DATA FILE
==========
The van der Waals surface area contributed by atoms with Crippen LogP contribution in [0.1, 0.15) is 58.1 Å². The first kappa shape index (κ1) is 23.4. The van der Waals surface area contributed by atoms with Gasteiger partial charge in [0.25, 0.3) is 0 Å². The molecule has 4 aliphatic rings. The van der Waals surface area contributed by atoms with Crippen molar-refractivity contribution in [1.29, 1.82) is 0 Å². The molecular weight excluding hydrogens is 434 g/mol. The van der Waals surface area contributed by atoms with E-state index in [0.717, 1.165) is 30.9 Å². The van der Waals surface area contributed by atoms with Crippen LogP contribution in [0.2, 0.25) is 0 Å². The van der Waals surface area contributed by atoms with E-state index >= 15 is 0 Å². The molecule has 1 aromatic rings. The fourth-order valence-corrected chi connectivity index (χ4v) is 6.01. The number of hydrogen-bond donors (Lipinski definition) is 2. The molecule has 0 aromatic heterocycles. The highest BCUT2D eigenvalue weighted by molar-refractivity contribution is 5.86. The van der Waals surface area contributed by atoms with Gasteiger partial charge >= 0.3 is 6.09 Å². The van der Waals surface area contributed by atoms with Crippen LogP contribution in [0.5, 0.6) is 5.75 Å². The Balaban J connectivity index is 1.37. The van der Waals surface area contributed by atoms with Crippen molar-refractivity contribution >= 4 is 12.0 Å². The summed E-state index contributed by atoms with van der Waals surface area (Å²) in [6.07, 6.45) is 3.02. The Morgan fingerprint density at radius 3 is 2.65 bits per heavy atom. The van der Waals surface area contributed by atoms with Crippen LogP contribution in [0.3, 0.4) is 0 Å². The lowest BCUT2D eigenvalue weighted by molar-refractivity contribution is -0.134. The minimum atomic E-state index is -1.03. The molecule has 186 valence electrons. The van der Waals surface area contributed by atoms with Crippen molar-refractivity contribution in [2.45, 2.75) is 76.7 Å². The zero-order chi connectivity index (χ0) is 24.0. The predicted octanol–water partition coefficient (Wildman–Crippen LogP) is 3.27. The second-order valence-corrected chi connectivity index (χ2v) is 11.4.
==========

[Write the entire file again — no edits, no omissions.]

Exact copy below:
The van der Waals surface area contributed by atoms with Crippen LogP contribution in [0.1, 0.15) is 58.1 Å². The first kappa shape index (κ1) is 23.4. The van der Waals surface area contributed by atoms with Gasteiger partial charge in [0.25, 0.3) is 0 Å². The molecule has 4 aliphatic rings. The van der Waals surface area contributed by atoms with Crippen molar-refractivity contribution in [1.29, 1.82) is 0 Å². The molecular weight excluding hydrogens is 434 g/mol. The van der Waals surface area contributed by atoms with E-state index in [0.717, 1.165) is 30.9 Å². The van der Waals surface area contributed by atoms with Crippen LogP contribution in [0.2, 0.25) is 0 Å². The van der Waals surface area contributed by atoms with E-state index >= 15 is 0 Å². The molecule has 1 aromatic rings. The fourth-order valence-corrected chi connectivity index (χ4v) is 6.01. The number of hydrogen-bond donors (Lipinski definition) is 2. The molecule has 0 aromatic heterocycles. The highest BCUT2D eigenvalue weighted by molar-refractivity contribution is 5.86. The van der Waals surface area contributed by atoms with Gasteiger partial charge >= 0.3 is 6.09 Å². The van der Waals surface area contributed by atoms with Crippen LogP contribution in [0.5, 0.6) is 5.75 Å². The Balaban J connectivity index is 1.37. The van der Waals surface area contributed by atoms with Crippen molar-refractivity contribution >= 4 is 12.0 Å². The summed E-state index contributed by atoms with van der Waals surface area (Å²) in [6.07, 6.45) is 3.02. The Morgan fingerprint density at radius 3 is 2.65 bits per heavy atom. The van der Waals surface area contributed by atoms with Crippen LogP contribution in [0.3, 0.4) is 0 Å². The lowest BCUT2D eigenvalue weighted by molar-refractivity contribution is -0.134. The minimum atomic E-state index is -1.03. The molecule has 186 valence electrons. The van der Waals surface area contributed by atoms with Crippen molar-refractivity contribution in [2.45, 2.75) is 76.7 Å². The zero-order chi connectivity index (χ0) is 24.0. The predicted octanol–water partition coefficient (Wildman–Crippen LogP) is 3.27. The second-order valence-corrected chi connectivity index (χ2v) is 11.4.